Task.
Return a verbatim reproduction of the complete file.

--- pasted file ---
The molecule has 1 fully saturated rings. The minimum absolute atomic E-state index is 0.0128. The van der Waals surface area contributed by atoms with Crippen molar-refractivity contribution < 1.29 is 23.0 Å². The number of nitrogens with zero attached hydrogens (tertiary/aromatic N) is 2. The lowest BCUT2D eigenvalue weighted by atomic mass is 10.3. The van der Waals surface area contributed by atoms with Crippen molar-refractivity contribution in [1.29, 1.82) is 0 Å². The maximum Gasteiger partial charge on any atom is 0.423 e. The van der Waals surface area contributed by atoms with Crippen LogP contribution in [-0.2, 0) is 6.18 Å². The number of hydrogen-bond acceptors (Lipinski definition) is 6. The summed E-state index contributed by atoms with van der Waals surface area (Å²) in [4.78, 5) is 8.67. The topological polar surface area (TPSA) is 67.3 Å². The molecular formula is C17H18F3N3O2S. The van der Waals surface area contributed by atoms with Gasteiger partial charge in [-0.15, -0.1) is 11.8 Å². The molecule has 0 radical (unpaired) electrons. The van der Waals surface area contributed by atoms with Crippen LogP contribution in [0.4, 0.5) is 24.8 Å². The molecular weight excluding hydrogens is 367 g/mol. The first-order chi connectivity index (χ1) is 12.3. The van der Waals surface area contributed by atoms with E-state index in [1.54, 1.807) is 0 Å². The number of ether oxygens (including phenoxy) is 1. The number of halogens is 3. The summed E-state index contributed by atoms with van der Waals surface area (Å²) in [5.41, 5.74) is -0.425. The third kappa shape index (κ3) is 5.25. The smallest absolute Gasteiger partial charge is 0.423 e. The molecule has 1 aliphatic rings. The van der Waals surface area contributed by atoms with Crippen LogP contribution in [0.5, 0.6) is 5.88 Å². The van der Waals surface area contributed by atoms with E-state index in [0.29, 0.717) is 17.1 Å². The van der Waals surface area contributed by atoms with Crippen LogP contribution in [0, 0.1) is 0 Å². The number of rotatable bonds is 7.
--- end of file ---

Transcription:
The molecule has 1 fully saturated rings. The minimum absolute atomic E-state index is 0.0128. The van der Waals surface area contributed by atoms with Crippen molar-refractivity contribution < 1.29 is 23.0 Å². The number of nitrogens with zero attached hydrogens (tertiary/aromatic N) is 2. The lowest BCUT2D eigenvalue weighted by atomic mass is 10.3. The van der Waals surface area contributed by atoms with Crippen molar-refractivity contribution in [1.29, 1.82) is 0 Å². The maximum Gasteiger partial charge on any atom is 0.423 e. The van der Waals surface area contributed by atoms with Crippen LogP contribution in [-0.2, 0) is 6.18 Å². The number of hydrogen-bond acceptors (Lipinski definition) is 6. The summed E-state index contributed by atoms with van der Waals surface area (Å²) in [4.78, 5) is 8.67. The topological polar surface area (TPSA) is 67.3 Å². The molecular formula is C17H18F3N3O2S. The van der Waals surface area contributed by atoms with Gasteiger partial charge in [-0.15, -0.1) is 11.8 Å². The molecule has 0 radical (unpaired) electrons. The van der Waals surface area contributed by atoms with Crippen LogP contribution in [0.4, 0.5) is 24.8 Å². The molecular weight excluding hydrogens is 367 g/mol. The first-order chi connectivity index (χ1) is 12.3. The van der Waals surface area contributed by atoms with E-state index in [1.54, 1.807) is 0 Å². The number of ether oxygens (including phenoxy) is 1. The number of halogens is 3. The summed E-state index contributed by atoms with van der Waals surface area (Å²) in [5.41, 5.74) is -0.425. The third kappa shape index (κ3) is 5.25. The smallest absolute Gasteiger partial charge is 0.423 e. The molecule has 1 aliphatic rings. The van der Waals surface area contributed by atoms with Crippen LogP contribution in [0.5, 0.6) is 5.88 Å². The van der Waals surface area contributed by atoms with E-state index in [0.29, 0.717) is 17.1 Å². The van der Waals surface area contributed by atoms with Crippen LogP contribution in [0, 0.1) is 0 Å². The number of rotatable bonds is 7.